The hours would be long, but the pay seems okay compared with the odd jobs he has been picking up around the city. And as this is a large well-known firm, the job should be a secure one. The trouble is, Rachid is only 11 years old.
Employing children is not uncommon practice in many developing countries and may even have local, cultural backing. Economic growth may eventually provide the social, political and institutional means needed to reduce the incidence of child labour in developing countries. But if growth and investment (including foreign investment) are too reliant on poor labour practices, these may in fact hold back rather than spur development, and so prolong the problem. Early action can be taken. Combating Child Labour reviews the effectiveness of policies that have been implemented to combat this problem, while at the same time securing the development prospects of the countries concerned.
Child labour is not easy to measure. Most national labour force surveys do not collect information for persons under 15 on the assumption that children are not in the labour force. Yet, according to ILO estimates, more than 12% of the world’s children aged 5-9 are at work. The figure rises to 23% for children aged 10-14, with almost 245 million children subject to child labour. Of these, about 179 million are subject to the worst forms of employment, such as slavery, forced or bonded labour, hazardous work, prostitution and other illicit activities carried out under exploitative conditions.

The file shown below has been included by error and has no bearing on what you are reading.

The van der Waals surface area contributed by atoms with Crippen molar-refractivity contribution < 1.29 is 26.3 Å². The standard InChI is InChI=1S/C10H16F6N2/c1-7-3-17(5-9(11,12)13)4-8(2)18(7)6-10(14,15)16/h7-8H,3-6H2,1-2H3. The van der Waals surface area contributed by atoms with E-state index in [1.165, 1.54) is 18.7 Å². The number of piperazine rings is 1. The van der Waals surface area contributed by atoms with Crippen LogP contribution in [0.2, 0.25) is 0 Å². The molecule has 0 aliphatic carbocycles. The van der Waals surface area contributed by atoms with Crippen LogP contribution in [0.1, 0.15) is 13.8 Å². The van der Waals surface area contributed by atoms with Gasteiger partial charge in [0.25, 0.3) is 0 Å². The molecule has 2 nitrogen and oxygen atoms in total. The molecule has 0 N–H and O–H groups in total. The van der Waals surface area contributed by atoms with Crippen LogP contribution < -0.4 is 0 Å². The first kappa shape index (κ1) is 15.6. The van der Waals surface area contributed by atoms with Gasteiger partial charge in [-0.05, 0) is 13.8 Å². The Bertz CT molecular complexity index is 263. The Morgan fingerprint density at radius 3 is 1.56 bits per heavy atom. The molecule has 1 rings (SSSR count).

The causes of child labour are complex, and prohibiting it will not work by itself. In fact, if child labour is outlawed without providing children with a viable alternative, including education, the risk is that criminal activity such as child trafficking will increase. The scores of institutions that are working to eradicate the exploitation of under-age workers recognise that the worst abuses of children are, in fact, already illegal in many countries. The stickler is the inseparable dynamics between child labour and economic development. For many families, especially in Africa and Asia, children’s earnings put food on the family table.
Advances are being made. Programmes like Progresa in Mexico or Bolsa Scola in Brazil which provide support to families that send their children to school, seem to work well, and at a relatively low cost. Such programmes are based on incentives, instead of sanctions, and they provide a good opportunity to create a virtuous cycle between higher school attendance, lower child labour and better economic development.
The growing public pressure for good corporate ethics has CEOs self-consciously defending their labour practices as regulators peek over their shoulders. For instance, the Rugmark Foundation has helped to clean up the carpet industry in India, Nepal and Pakistan. Manufacturers earn the Rugmark certification by agreeing not to employ children under 14, to pay adults the minimum wage, to register all of their production’s looms, and to allow access to the looms for unannounced inspections. It seems to be working. Eight years ago, one illegal child worker was found in every five inspections, and today the proportion is one in nineteen.
Combating Child Labour also calls for a stronger fight against child trafficking and prostitution. It requires international cooperation in the judiciary field and strong political will at all levels to ensure that children like Rachid can look forward to a better future.
©OECD Observer No 239, September 2003